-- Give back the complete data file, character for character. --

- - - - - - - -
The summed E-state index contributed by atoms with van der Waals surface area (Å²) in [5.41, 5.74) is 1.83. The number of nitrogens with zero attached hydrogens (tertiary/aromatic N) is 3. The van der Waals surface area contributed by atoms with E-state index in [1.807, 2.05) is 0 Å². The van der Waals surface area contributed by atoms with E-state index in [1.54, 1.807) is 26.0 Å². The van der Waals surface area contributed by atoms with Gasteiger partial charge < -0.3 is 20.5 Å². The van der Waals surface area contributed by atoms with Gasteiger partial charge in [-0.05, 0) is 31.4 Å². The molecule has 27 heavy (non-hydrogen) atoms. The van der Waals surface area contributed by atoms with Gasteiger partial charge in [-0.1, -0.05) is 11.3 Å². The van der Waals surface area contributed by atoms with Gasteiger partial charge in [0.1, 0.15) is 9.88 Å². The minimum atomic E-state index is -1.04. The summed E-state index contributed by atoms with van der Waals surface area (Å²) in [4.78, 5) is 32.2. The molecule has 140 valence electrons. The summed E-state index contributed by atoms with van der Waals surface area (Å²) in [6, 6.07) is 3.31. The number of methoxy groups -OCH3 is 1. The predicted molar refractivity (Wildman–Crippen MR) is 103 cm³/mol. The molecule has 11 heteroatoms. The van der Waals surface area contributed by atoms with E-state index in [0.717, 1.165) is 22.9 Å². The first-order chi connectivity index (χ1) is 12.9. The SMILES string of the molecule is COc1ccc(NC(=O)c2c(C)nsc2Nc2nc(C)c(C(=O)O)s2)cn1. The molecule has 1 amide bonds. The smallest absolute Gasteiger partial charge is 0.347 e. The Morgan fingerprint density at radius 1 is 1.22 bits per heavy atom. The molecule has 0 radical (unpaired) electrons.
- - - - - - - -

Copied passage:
The summed E-state index contributed by atoms with van der Waals surface area (Å²) in [5.41, 5.74) is 1.83. The number of nitrogens with zero attached hydrogens (tertiary/aromatic N) is 3. The van der Waals surface area contributed by atoms with E-state index in [1.807, 2.05) is 0 Å². The van der Waals surface area contributed by atoms with E-state index in [1.54, 1.807) is 26.0 Å². The van der Waals surface area contributed by atoms with Gasteiger partial charge < -0.3 is 20.5 Å². The van der Waals surface area contributed by atoms with Gasteiger partial charge in [-0.05, 0) is 31.4 Å². The molecule has 27 heavy (non-hydrogen) atoms. The van der Waals surface area contributed by atoms with Gasteiger partial charge in [-0.1, -0.05) is 11.3 Å². The van der Waals surface area contributed by atoms with Gasteiger partial charge in [0.1, 0.15) is 9.88 Å². The minimum atomic E-state index is -1.04. The summed E-state index contributed by atoms with van der Waals surface area (Å²) in [4.78, 5) is 32.2. The molecule has 140 valence electrons. The summed E-state index contributed by atoms with van der Waals surface area (Å²) in [6, 6.07) is 3.31. The number of methoxy groups -OCH3 is 1. The predicted molar refractivity (Wildman–Crippen MR) is 103 cm³/mol. The molecule has 11 heteroatoms. The van der Waals surface area contributed by atoms with E-state index in [0.717, 1.165) is 22.9 Å². The first-order chi connectivity index (χ1) is 12.9. The SMILES string of the molecule is COc1ccc(NC(=O)c2c(C)nsc2Nc2nc(C)c(C(=O)O)s2)cn1. The molecule has 1 amide bonds. The smallest absolute Gasteiger partial charge is 0.347 e. The Morgan fingerprint density at radius 1 is 1.22 bits per heavy atom. The molecule has 0 radical (unpaired) electrons.